Seek out opportunities, they are out there even if they’re few and far between and it might be a struggle. 

Ask for support whilst looking for work. The government website is a good place to start. You could try talking to a Disability Employment Officer

Once you have a job, speak to your employer about your needs.  Whatever your physical or learning disability, you have a right to equality, fairness, respect and understanding at your workplace  under the Equality Act 2010. 

Listen to your body, what does it need? Right now I need rest and comfort and so I have a hot water bottle to hand, plenty of fluids and I do power nap at lunch which sets me up for a great afternoon working. Only you know what you need. 

You can’t do everything.  I did the lions share of housework, but now I work full time, I ask for help from my husband and kids and I got a cleaner. Yes, a cleaner is a luxury, but it is the best £20 a week I spend as it reduces my work load and stress levels. I know it’s not affordable for everyone but I would rather go without other luxuries and use that money for something that really helps me out. 

Prioritise your time. Adding work into your life means other things will fall by the wayside.  Prioritise the important stuff. 

Be open with your employer and let them know your limitations. Offer solutions to the issues you may face and ask for help. 

Rest when you need to. I have fatigue, so I know that when I’m not working, rest is a fuel for my health.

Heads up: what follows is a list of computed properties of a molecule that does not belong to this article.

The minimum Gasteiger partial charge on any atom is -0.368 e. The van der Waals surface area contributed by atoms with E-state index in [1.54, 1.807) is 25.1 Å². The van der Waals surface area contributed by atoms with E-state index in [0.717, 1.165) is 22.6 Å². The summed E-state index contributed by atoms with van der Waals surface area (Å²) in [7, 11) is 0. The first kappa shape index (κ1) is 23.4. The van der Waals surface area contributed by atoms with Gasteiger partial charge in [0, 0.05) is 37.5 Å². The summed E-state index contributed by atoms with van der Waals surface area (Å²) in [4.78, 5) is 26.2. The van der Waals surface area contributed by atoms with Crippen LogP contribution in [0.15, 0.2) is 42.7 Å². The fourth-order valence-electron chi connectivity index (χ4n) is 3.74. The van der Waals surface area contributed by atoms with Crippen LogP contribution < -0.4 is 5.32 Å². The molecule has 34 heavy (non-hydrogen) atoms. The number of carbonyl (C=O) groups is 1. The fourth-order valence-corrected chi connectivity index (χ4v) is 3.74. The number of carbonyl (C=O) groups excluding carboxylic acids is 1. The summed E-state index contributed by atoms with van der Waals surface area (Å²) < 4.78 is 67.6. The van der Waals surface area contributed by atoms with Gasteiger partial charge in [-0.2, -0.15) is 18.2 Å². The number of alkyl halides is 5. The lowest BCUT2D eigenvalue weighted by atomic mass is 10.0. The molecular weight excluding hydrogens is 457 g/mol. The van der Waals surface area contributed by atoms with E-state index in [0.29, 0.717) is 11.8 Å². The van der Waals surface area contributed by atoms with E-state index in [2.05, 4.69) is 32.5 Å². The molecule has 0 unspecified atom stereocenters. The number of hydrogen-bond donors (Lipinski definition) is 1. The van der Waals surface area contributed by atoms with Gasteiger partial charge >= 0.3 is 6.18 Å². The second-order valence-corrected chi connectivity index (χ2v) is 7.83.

If you don’t know it, search it. We all have access to all the information in the world! There’s a ton of info and support out there, if you have thought of the question, it’s likely that others have too. Use the internet for research and help. 

If you’re interested in my new role, you can take a look at the Scope Community.  Register and join in on hundreds of posts, questions and comments and a community of disabled people and the families and carers of disabled people now! 
Sam x 

6 replies
  1. Saskia Madison
    Saskia Madison says:

    I attempted to go back to work full time three years ago. I was SO excited to again have something I could call my own and have people respect me for my mind and ability….not just how great a mom or housecleaner I was! We don’t have the same degree of illness, however my Colitis flared so bad that I could not even sit through a meeting. It was humiliating to have to even begin the conversation with my boss and explain that once I active, there was only so much control I have over this beast. I now do side jobs (training, exercise) that do not require a large time commitment and per diem opportunities. Good luck! You’ve done the most important part, asking for help!

    Reply
  2. Kim
    Kim says:

    Hi Sam, my name is Kim. I don’t suffer what you do, but I do have a chronic illness- COPD. Face many of the same challenges and also work remotely from home. Blown away by your blog and can see why you’re an inspiration to many! I’ve actually written on my own blog (www.lungevity.blog) surrounding the issues of discrimination, and referenced your campaign #MoreThanMeetsTheEye. You really do capture experiences and how they really are for someone suffering and as I read your stories, lots of head-nodding!
    Super strong and inspiring person, glad you’ve been able to find something that works for you 🙂

    Reply